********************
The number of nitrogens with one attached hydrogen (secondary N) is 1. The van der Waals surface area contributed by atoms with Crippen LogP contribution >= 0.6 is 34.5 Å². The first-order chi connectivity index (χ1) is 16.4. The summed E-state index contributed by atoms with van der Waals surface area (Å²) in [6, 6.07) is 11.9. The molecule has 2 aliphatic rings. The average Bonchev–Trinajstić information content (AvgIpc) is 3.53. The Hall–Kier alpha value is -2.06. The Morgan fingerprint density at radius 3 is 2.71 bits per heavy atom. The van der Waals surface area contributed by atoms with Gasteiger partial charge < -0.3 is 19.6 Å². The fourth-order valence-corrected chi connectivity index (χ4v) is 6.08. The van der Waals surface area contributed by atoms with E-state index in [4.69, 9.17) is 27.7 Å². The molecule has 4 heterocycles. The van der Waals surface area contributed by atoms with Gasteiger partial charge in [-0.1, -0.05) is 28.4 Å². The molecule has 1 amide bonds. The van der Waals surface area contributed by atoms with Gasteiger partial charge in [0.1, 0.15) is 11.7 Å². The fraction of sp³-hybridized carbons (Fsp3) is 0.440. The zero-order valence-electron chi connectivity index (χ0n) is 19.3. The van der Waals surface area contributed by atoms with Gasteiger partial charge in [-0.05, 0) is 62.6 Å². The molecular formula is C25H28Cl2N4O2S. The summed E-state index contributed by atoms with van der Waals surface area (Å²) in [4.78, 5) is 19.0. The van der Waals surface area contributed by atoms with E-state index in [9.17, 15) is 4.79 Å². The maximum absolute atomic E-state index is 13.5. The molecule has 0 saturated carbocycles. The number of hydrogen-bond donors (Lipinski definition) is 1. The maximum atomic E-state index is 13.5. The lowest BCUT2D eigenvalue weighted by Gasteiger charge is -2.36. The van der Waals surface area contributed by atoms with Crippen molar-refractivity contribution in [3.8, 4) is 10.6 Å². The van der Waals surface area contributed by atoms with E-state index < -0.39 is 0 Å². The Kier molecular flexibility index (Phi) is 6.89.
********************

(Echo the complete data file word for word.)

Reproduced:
The number of nitrogens with one attached hydrogen (secondary N) is 1. The van der Waals surface area contributed by atoms with Crippen LogP contribution >= 0.6 is 34.5 Å². The first-order chi connectivity index (χ1) is 16.4. The summed E-state index contributed by atoms with van der Waals surface area (Å²) in [6, 6.07) is 11.9. The molecule has 2 aliphatic rings. The average Bonchev–Trinajstić information content (AvgIpc) is 3.53. The Hall–Kier alpha value is -2.06. The Morgan fingerprint density at radius 3 is 2.71 bits per heavy atom. The van der Waals surface area contributed by atoms with Gasteiger partial charge < -0.3 is 19.6 Å². The fourth-order valence-corrected chi connectivity index (χ4v) is 6.08. The van der Waals surface area contributed by atoms with E-state index in [4.69, 9.17) is 27.7 Å². The molecule has 4 heterocycles. The van der Waals surface area contributed by atoms with Gasteiger partial charge in [-0.1, -0.05) is 28.4 Å². The molecule has 1 amide bonds. The van der Waals surface area contributed by atoms with Gasteiger partial charge in [0.1, 0.15) is 11.7 Å². The fraction of sp³-hybridized carbons (Fsp3) is 0.440. The zero-order valence-electron chi connectivity index (χ0n) is 19.3. The van der Waals surface area contributed by atoms with Gasteiger partial charge in [-0.05, 0) is 62.6 Å². The molecular formula is C25H28Cl2N4O2S. The summed E-state index contributed by atoms with van der Waals surface area (Å²) in [4.78, 5) is 19.0. The van der Waals surface area contributed by atoms with E-state index in [9.17, 15) is 4.79 Å². The maximum absolute atomic E-state index is 13.5. The molecule has 0 saturated carbocycles. The number of hydrogen-bond donors (Lipinski definition) is 1. The maximum atomic E-state index is 13.5. The lowest BCUT2D eigenvalue weighted by Gasteiger charge is -2.36. The van der Waals surface area contributed by atoms with Crippen molar-refractivity contribution in [3.8, 4) is 10.6 Å². The van der Waals surface area contributed by atoms with E-state index < -0.39 is 0 Å². The Kier molecular flexibility index (Phi) is 6.89.